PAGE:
Washington’s Old Boys’ club still has its knickers in a wad over the deficit “compromise,” but women across the country can breathe a slight sigh of relief this week. The White House just issued health reform guidelines that will mandate insurance plans to provide birth control to women at no extra cost. The measure is long overdue, part of an array of preventive services recommended by the Institute of Medicine for improving women’s health. But the promise of broader contraceptive access coincides fittingly with the debate over the nation’s budget woes, because birth control is an economic issue.
Consider how essential birth control is for working women. When women can control whether and how many children they bear, they can delay pregnancy until they feel they’re ready, and in the meantime focus on career goals, finishing school, paying off that mortgage or signing divorce papers. The “choice” in reproductive choice refers not only to her ovaries — despite the right-wing scaremongering about unfettered female sexuality—it’s about every choice in life affected by pregnancy and sex.
At the height of the economic crisis, the costs of family planning grew more severe, as did the consequences of having to forgo it. According to a 2009 study by the Guttmacher Institute:
Overall, 29% of surveyed women agree with the statement, “With the economy the way it is, I am more careful than I used to be about using contraception every time I have sex.” Those who are financially worse off are more likely than others to agree with this statement (39% vs. 19%).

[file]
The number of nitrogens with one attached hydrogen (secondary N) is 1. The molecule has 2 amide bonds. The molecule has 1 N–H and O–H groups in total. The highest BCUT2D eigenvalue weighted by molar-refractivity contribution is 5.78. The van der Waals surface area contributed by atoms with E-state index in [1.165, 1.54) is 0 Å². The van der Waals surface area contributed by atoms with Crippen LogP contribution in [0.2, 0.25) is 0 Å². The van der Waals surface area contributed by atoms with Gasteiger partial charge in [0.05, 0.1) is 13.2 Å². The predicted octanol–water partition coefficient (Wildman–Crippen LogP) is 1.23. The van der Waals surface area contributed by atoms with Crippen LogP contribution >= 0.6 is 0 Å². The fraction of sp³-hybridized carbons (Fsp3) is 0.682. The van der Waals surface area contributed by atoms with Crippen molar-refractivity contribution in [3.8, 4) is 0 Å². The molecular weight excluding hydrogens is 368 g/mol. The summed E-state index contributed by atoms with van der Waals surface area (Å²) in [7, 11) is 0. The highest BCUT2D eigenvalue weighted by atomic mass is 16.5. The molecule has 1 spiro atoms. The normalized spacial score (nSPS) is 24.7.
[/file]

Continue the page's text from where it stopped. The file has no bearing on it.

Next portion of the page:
The same economic dilemma ironically creates barriers to contraceptive care. Eight percent reported sometimes skipping birth control “in order to save money,” and this was “more common among those who are financially worse off.”
While access to birth control helps poor women weather hardship (and being poor conversely limits reproductive freedom), it’s also historically aided the long-term advancement of women in the workforce. A retrospective look at the impact of the pill shows a parallel with women’s social and economic rise since the 1960s.
A recent study by Martha J. Bailey in the Quarterly Journal of Economics mapped out women’s workforce participation since the widespread introduction of the pill and concluded that
Legal access to the pill before age 21 significantly reduced the likelihood of a first birth before age 22, increased the number of women in the paid labor force, and raised the number of annual hours worked.
Certainly, changing social norms with respect to marriage, fertility and women’s rights were also major factors in boosting women’s economic power, but Bailey concludes, “within the social, legal, and economic context of the 1960s and 1970s that the pill provided a powerful tool for women wishing to capitalize on the emerging labor market opportunities.” If the pill wasn’t exactly an economic cure-all, it helped countless women pursue opportunities that were previously out of reach.
Eventually birth control became a legal touchstone in the struggle for gender equality, according to the National Women’s Law Center. The Equal Employment Opportunity Commission finally ruled in 2000 that “an employer’s failure to provide insurance coverage for prescription contraceptives, when it covers other prescription drugs, devices, and preventive care, constitutes unlawful sex discrimination” under the Civil Rights act.